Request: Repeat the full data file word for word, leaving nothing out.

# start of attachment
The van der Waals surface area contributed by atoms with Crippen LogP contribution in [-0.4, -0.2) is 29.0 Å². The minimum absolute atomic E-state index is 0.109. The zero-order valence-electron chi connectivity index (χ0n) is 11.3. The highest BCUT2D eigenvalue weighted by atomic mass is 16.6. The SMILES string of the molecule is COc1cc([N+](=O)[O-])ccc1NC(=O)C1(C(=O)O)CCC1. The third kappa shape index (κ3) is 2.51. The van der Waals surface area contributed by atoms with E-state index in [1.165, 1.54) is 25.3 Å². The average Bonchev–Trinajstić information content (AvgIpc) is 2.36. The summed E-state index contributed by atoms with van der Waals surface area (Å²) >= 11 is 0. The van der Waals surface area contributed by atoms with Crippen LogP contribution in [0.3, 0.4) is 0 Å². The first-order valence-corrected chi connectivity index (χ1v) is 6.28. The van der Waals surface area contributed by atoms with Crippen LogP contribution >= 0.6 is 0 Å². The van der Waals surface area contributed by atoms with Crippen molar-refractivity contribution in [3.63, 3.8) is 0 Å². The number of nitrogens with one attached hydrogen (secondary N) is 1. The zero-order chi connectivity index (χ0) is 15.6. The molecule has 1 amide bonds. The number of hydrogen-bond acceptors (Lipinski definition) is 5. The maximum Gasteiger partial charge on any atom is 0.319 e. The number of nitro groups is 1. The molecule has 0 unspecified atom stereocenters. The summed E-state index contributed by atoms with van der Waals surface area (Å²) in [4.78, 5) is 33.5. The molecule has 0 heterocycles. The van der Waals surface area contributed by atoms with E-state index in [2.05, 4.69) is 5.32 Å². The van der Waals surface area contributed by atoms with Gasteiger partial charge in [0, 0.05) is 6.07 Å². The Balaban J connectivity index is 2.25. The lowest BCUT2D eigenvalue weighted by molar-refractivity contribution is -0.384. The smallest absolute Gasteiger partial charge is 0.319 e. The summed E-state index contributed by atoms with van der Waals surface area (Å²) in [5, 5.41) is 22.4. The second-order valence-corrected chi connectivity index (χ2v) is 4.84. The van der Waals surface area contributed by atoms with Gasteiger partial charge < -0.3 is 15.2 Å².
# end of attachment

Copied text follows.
The van der Waals surface area contributed by atoms with Crippen LogP contribution in [-0.4, -0.2) is 29.0 Å². The minimum absolute atomic E-state index is 0.109. The zero-order valence-electron chi connectivity index (χ0n) is 11.3. The highest BCUT2D eigenvalue weighted by atomic mass is 16.6. The SMILES string of the molecule is COc1cc([N+](=O)[O-])ccc1NC(=O)C1(C(=O)O)CCC1. The third kappa shape index (κ3) is 2.51. The van der Waals surface area contributed by atoms with E-state index in [1.165, 1.54) is 25.3 Å². The average Bonchev–Trinajstić information content (AvgIpc) is 2.36. The summed E-state index contributed by atoms with van der Waals surface area (Å²) >= 11 is 0. The van der Waals surface area contributed by atoms with Crippen LogP contribution in [0.3, 0.4) is 0 Å². The first-order valence-corrected chi connectivity index (χ1v) is 6.28. The van der Waals surface area contributed by atoms with Crippen LogP contribution >= 0.6 is 0 Å². The van der Waals surface area contributed by atoms with Crippen molar-refractivity contribution in [3.63, 3.8) is 0 Å². The number of nitrogens with one attached hydrogen (secondary N) is 1. The zero-order chi connectivity index (χ0) is 15.6. The molecule has 1 amide bonds. The number of hydrogen-bond acceptors (Lipinski definition) is 5. The maximum Gasteiger partial charge on any atom is 0.319 e. The number of nitro groups is 1. The molecule has 0 unspecified atom stereocenters. The summed E-state index contributed by atoms with van der Waals surface area (Å²) in [4.78, 5) is 33.5. The molecule has 0 heterocycles. The van der Waals surface area contributed by atoms with E-state index in [2.05, 4.69) is 5.32 Å². The van der Waals surface area contributed by atoms with Gasteiger partial charge in [0, 0.05) is 6.07 Å². The Balaban J connectivity index is 2.25. The lowest BCUT2D eigenvalue weighted by molar-refractivity contribution is -0.384. The smallest absolute Gasteiger partial charge is 0.319 e. The summed E-state index contributed by atoms with van der Waals surface area (Å²) in [5, 5.41) is 22.4. The second-order valence-corrected chi connectivity index (χ2v) is 4.84. The van der Waals surface area contributed by atoms with Gasteiger partial charge < -0.3 is 15.2 Å².